We have already seen the recognition achieved by Lutosławski’s works at the Tribune. An equally impressive collection of awards was garnered by disc recordings of his music. The Koussevitzky Foundation, which in 1963 established the Koussevitzky Prix Mondial du Disque, with the laureates announced in the French capital, in 1964 singled out a recording of the Polish premiere of the Trois poèmes, made a year earlier during the Warsaw Autumn under the baton of Lutosławski (chorus) and Jan Krenz (Polish Radio Symphony Orchestra). In 1976, the Foundation rewarded the Cello Concerto, recorded two years previously by Lutosławski with the Orchestre de Paris and Mstislav Rostropovich. Lutosławski’s music was twice distinguished with theGrand Prix International du Disque de l’Académie Charles Cros. In 1971, meanwhile, the jury acknowledged a recording of the Concerto for Orchestra made by the Warsaw Philharmonic Orchestra under Jan Krenz.
This last distinction may well have drawn the attention of the Paris Opera to Lutosławski’s compositions; for the following year, it planned a ballet to the Concerto for Orchestra and Musique funèbre. On learning of this, however, the composer categorically protested, particularly against such plans with regard to Musique funèbre. ‘I do not give permission for my works to be danced to – he said in the mid seventies. – If a work has no chance of becoming popular as a purely acoustic work, then I simply do not wish for it to be popularised as a spectacle in which something of mine is heard’.
A year later, a disc with the Concerto for Orchestra was singled out once again, this time with the French President’s Prize; the incumbent at the Elysées was Georges Pompidou. Unfortunately, that distinction did not open the doors to concert halls for Lutosławski, since the work was not performed in France until ten years later. A suitable opportunity was provided by an annual festival held in August with the catchy name ‘Festival estival de Paris’, which in the summer of 1982 placed Lutosławski’s music at the centre of its programme. After the main concert, held at the Salle Pleyel, the composer was made a commander of the order ‘des Arts et des Lettres’.
That festival brought the only premiere of a Lutosławski work in France: the orchestral version of Grave, with Misha Maisky performing the cello part. No work of Lutosławski’s was ever written to a French commission, although such attempts were made every so often. In 1970, the Opéra de Paris wanted to commission from him music for a ballet, but nothing came of the project. In 1980, the composer carried on correspondence on the subject of a song cycle, which he was to have written for Jessye Norman to a commission from the French Ministry of Culture. Those plans also came to nought, although years later they may have provided an indirect inspiration for Chantefleurs et Chantefables.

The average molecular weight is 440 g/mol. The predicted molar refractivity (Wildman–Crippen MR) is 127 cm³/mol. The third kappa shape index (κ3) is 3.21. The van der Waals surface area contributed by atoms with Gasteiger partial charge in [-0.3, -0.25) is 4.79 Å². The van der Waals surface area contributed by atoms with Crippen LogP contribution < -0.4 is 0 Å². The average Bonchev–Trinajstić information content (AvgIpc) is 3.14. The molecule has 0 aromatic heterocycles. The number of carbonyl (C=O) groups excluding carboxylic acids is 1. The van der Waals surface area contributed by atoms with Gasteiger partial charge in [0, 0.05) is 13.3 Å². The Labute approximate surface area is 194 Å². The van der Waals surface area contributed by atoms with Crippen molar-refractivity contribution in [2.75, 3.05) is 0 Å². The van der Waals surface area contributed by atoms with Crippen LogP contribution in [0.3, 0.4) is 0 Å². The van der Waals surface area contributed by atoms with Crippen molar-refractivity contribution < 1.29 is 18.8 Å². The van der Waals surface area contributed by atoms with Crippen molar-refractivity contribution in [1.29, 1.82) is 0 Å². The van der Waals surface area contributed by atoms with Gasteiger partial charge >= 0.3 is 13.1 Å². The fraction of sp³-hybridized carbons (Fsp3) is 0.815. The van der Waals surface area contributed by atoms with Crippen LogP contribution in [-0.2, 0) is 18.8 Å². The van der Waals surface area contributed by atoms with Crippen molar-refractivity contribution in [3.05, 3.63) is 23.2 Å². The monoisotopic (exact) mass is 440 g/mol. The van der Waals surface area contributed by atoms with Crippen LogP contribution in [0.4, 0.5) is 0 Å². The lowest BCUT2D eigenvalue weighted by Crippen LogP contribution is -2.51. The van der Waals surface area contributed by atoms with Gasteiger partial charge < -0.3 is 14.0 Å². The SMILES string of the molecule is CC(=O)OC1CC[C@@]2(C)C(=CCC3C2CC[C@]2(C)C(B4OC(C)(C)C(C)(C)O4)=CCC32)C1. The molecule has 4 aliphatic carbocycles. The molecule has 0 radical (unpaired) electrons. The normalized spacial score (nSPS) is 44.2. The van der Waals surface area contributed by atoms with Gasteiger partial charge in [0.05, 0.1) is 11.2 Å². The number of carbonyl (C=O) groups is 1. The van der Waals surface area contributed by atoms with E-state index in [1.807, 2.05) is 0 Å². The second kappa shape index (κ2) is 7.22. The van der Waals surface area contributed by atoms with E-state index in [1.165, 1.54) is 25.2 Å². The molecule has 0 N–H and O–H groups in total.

In Lutosławski’s case, the idea for composing songs to French poetry was perfectly natural; he turned to French poetry – or more precisely to French surrealist poetry, which he considered the most suitable for his music – largely out of practical considerations. After writing the Five Songs to words by Kazimiera Iłłakowicz, he realised that translating them into English, German or French was highly problematic. Either a translation was poetically satisfactory but did not fit the music, or else it sat well with the music but was devoid of artistic qualities. Thus Lutosławski decided to avoid in future a situation where potential performers of his compositions might be hindered by what for them was a difficult foreign language. French, which the composer knew very well, was still a quite widely known language, particularly among his own generation. So for the English singer Peter Pears he composed Paroles tissées to verse by Jean-François Chabrun, and for the German Dietrich Fischer-Dieskau, Les espaces du sommeil to poetry by Robert Desnos. Lutosławski would turn to the work of Desnos once again towards the end of the eighties, writing Chantefleurs et Chantefables, when, exceptionally in his career, he did not yet have a specific performer of the work in mind. The Norwegian singer Solveig Kringlebotn, to whom he ultimately entrusted the first performance, had a good command of French, like her predecessors. The most striking ‘manifestation’ of this French-language output was a concert that Lutosławski conducted himself on 18 November 1992 at the Opéra Bastille, when in the first part he conducted two vocal works: Les espaces du sommeil and Chantefleurs et Chantefables.
Lutosławski sometimes travelled to Paris for sessions of the UNESCO Music Council. At his initiative, in 1959, the Council passed a motion concerning the need to curb the growing noise in the environment. In that motion, there was condemnation of ‘the inadmissible violation of personal freedom and of people’s right to silence through the abuse of recorded music and of music broadcast on radio in public and private places’, and the UNESCO authorities were asked to adopt suitable measures ‘aimed at putting an end to that abuse of music’. Lutosławski would return to that problem indefatigably, since the adopted resolution never gave any effect.